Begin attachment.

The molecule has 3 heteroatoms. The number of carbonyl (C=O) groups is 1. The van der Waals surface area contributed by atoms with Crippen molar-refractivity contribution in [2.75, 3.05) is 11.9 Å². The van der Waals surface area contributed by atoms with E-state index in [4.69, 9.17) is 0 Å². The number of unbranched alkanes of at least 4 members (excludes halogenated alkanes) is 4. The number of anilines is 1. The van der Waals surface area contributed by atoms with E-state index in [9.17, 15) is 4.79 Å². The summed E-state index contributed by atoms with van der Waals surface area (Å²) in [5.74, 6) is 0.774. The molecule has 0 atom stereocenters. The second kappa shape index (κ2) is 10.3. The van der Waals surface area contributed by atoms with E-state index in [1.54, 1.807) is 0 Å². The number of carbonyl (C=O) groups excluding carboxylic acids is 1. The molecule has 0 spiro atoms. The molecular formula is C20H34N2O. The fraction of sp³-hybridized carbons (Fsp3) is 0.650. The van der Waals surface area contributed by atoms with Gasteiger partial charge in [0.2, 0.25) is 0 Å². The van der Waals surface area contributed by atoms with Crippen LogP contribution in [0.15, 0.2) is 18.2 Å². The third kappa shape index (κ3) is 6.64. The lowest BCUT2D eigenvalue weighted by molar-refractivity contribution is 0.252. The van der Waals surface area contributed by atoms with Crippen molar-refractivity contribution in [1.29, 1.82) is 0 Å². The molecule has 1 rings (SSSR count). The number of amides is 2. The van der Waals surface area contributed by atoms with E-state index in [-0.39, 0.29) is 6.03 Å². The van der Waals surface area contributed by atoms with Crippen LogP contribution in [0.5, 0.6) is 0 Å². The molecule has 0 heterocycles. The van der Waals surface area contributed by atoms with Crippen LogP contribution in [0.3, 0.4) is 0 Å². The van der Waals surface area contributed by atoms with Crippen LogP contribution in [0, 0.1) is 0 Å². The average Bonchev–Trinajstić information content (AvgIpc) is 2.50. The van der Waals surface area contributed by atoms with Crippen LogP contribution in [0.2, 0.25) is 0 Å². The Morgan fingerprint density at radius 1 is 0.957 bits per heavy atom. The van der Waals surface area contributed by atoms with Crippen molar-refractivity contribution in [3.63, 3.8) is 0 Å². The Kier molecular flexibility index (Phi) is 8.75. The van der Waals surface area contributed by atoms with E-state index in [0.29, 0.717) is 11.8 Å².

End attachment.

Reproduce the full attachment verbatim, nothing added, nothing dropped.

The molecule has 3 heteroatoms. The number of carbonyl (C=O) groups is 1. The van der Waals surface area contributed by atoms with Crippen molar-refractivity contribution in [2.75, 3.05) is 11.9 Å². The van der Waals surface area contributed by atoms with E-state index in [4.69, 9.17) is 0 Å². The number of unbranched alkanes of at least 4 members (excludes halogenated alkanes) is 4. The number of anilines is 1. The van der Waals surface area contributed by atoms with E-state index in [9.17, 15) is 4.79 Å². The summed E-state index contributed by atoms with van der Waals surface area (Å²) in [5.74, 6) is 0.774. The molecule has 0 atom stereocenters. The second kappa shape index (κ2) is 10.3. The van der Waals surface area contributed by atoms with E-state index in [1.54, 1.807) is 0 Å². The number of carbonyl (C=O) groups excluding carboxylic acids is 1. The molecule has 0 spiro atoms. The molecular formula is C20H34N2O. The fraction of sp³-hybridized carbons (Fsp3) is 0.650. The van der Waals surface area contributed by atoms with Gasteiger partial charge in [0.2, 0.25) is 0 Å². The van der Waals surface area contributed by atoms with Crippen LogP contribution in [0.15, 0.2) is 18.2 Å². The third kappa shape index (κ3) is 6.64. The lowest BCUT2D eigenvalue weighted by molar-refractivity contribution is 0.252. The van der Waals surface area contributed by atoms with Crippen molar-refractivity contribution in [1.29, 1.82) is 0 Å². The molecule has 1 rings (SSSR count). The number of amides is 2. The van der Waals surface area contributed by atoms with E-state index in [-0.39, 0.29) is 6.03 Å². The van der Waals surface area contributed by atoms with Crippen LogP contribution in [0.5, 0.6) is 0 Å². The molecule has 0 heterocycles. The van der Waals surface area contributed by atoms with Crippen LogP contribution in [0.3, 0.4) is 0 Å². The van der Waals surface area contributed by atoms with Crippen LogP contribution in [0, 0.1) is 0 Å². The average Bonchev–Trinajstić information content (AvgIpc) is 2.50. The van der Waals surface area contributed by atoms with Crippen LogP contribution in [0.2, 0.25) is 0 Å². The Morgan fingerprint density at radius 1 is 0.957 bits per heavy atom. The van der Waals surface area contributed by atoms with Crippen molar-refractivity contribution in [3.63, 3.8) is 0 Å². The Kier molecular flexibility index (Phi) is 8.75. The van der Waals surface area contributed by atoms with E-state index in [0.29, 0.717) is 11.8 Å².